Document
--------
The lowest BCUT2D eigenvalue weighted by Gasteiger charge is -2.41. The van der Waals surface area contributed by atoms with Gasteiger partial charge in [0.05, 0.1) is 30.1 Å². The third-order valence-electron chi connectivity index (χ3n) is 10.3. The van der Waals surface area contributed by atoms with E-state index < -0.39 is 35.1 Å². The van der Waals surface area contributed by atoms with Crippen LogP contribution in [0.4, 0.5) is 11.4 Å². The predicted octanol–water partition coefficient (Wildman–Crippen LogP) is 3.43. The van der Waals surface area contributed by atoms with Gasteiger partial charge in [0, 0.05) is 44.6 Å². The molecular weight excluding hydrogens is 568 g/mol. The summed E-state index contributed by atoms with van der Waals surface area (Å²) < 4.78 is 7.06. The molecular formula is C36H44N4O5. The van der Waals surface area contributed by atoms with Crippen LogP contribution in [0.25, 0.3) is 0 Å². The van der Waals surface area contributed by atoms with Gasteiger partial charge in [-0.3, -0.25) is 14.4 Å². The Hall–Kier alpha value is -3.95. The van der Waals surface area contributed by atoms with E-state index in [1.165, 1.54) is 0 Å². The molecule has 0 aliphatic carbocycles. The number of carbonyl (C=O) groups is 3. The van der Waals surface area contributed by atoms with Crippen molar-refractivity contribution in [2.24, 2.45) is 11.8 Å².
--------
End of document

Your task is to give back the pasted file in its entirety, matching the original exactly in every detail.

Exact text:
The lowest BCUT2D eigenvalue weighted by Gasteiger charge is -2.41. The van der Waals surface area contributed by atoms with Gasteiger partial charge in [0.05, 0.1) is 30.1 Å². The third-order valence-electron chi connectivity index (χ3n) is 10.3. The van der Waals surface area contributed by atoms with E-state index < -0.39 is 35.1 Å². The van der Waals surface area contributed by atoms with Crippen LogP contribution in [0.4, 0.5) is 11.4 Å². The predicted octanol–water partition coefficient (Wildman–Crippen LogP) is 3.43. The van der Waals surface area contributed by atoms with Gasteiger partial charge in [0, 0.05) is 44.6 Å². The molecular weight excluding hydrogens is 568 g/mol. The summed E-state index contributed by atoms with van der Waals surface area (Å²) < 4.78 is 7.06. The molecular formula is C36H44N4O5. The van der Waals surface area contributed by atoms with Crippen LogP contribution in [0.25, 0.3) is 0 Å². The van der Waals surface area contributed by atoms with Gasteiger partial charge in [-0.3, -0.25) is 14.4 Å². The Hall–Kier alpha value is -3.95. The van der Waals surface area contributed by atoms with E-state index in [1.165, 1.54) is 0 Å². The molecule has 0 aliphatic carbocycles. The number of carbonyl (C=O) groups is 3. The van der Waals surface area contributed by atoms with Crippen molar-refractivity contribution in [2.24, 2.45) is 11.8 Å².